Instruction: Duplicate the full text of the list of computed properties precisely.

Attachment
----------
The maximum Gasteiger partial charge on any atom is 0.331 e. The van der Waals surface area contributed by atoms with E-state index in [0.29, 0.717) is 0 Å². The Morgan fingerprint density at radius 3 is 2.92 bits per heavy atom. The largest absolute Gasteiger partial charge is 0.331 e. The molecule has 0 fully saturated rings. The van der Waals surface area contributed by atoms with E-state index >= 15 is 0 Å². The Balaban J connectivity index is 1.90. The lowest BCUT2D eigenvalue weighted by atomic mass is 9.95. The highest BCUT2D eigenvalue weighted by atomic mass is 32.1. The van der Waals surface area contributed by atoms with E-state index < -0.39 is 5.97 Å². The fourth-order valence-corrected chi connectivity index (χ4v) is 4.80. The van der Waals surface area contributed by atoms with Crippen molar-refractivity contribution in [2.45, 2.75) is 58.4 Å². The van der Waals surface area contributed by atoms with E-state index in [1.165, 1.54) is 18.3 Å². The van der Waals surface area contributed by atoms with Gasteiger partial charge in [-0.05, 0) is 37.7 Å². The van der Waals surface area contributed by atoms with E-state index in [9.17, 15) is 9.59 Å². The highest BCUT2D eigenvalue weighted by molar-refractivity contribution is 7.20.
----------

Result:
The maximum Gasteiger partial charge on any atom is 0.331 e. The van der Waals surface area contributed by atoms with E-state index in [0.29, 0.717) is 0 Å². The Morgan fingerprint density at radius 3 is 2.92 bits per heavy atom. The largest absolute Gasteiger partial charge is 0.331 e. The molecule has 0 fully saturated rings. The van der Waals surface area contributed by atoms with E-state index >= 15 is 0 Å². The Balaban J connectivity index is 1.90. The lowest BCUT2D eigenvalue weighted by atomic mass is 9.95. The highest BCUT2D eigenvalue weighted by atomic mass is 32.1. The van der Waals surface area contributed by atoms with E-state index < -0.39 is 5.97 Å². The fourth-order valence-corrected chi connectivity index (χ4v) is 4.80. The van der Waals surface area contributed by atoms with Crippen molar-refractivity contribution in [2.45, 2.75) is 58.4 Å². The van der Waals surface area contributed by atoms with E-state index in [1.165, 1.54) is 18.3 Å². The van der Waals surface area contributed by atoms with Gasteiger partial charge in [-0.05, 0) is 37.7 Å². The van der Waals surface area contributed by atoms with E-state index in [9.17, 15) is 9.59 Å². The highest BCUT2D eigenvalue weighted by molar-refractivity contribution is 7.20.